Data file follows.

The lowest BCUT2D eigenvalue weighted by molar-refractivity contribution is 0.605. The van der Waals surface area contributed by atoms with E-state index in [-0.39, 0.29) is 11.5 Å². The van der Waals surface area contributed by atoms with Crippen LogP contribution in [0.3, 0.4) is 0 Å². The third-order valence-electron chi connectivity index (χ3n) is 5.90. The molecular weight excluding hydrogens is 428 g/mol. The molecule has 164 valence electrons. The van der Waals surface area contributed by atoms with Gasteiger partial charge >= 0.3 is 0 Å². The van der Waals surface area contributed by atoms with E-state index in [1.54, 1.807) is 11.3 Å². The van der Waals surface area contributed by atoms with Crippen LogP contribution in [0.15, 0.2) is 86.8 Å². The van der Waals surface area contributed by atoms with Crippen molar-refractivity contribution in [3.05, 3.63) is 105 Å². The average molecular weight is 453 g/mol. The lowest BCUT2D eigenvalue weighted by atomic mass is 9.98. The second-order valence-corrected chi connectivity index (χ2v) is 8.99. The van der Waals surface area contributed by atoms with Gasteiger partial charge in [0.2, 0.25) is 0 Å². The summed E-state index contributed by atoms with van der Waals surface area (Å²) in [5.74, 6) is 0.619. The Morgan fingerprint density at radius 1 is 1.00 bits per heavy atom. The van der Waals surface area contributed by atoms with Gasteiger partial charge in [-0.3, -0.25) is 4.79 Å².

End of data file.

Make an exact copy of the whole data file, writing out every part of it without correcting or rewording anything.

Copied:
The lowest BCUT2D eigenvalue weighted by molar-refractivity contribution is 0.605. The van der Waals surface area contributed by atoms with E-state index in [-0.39, 0.29) is 11.5 Å². The van der Waals surface area contributed by atoms with Crippen LogP contribution in [0.3, 0.4) is 0 Å². The third-order valence-electron chi connectivity index (χ3n) is 5.90. The molecular weight excluding hydrogens is 428 g/mol. The molecule has 164 valence electrons. The van der Waals surface area contributed by atoms with Gasteiger partial charge >= 0.3 is 0 Å². The van der Waals surface area contributed by atoms with E-state index in [1.54, 1.807) is 11.3 Å². The van der Waals surface area contributed by atoms with Crippen LogP contribution in [0.15, 0.2) is 86.8 Å². The van der Waals surface area contributed by atoms with Crippen molar-refractivity contribution in [3.05, 3.63) is 105 Å². The average molecular weight is 453 g/mol. The lowest BCUT2D eigenvalue weighted by atomic mass is 9.98. The second-order valence-corrected chi connectivity index (χ2v) is 8.99. The van der Waals surface area contributed by atoms with Gasteiger partial charge in [0.2, 0.25) is 0 Å². The summed E-state index contributed by atoms with van der Waals surface area (Å²) in [5.74, 6) is 0.619. The Morgan fingerprint density at radius 1 is 1.00 bits per heavy atom. The van der Waals surface area contributed by atoms with Gasteiger partial charge in [-0.3, -0.25) is 4.79 Å².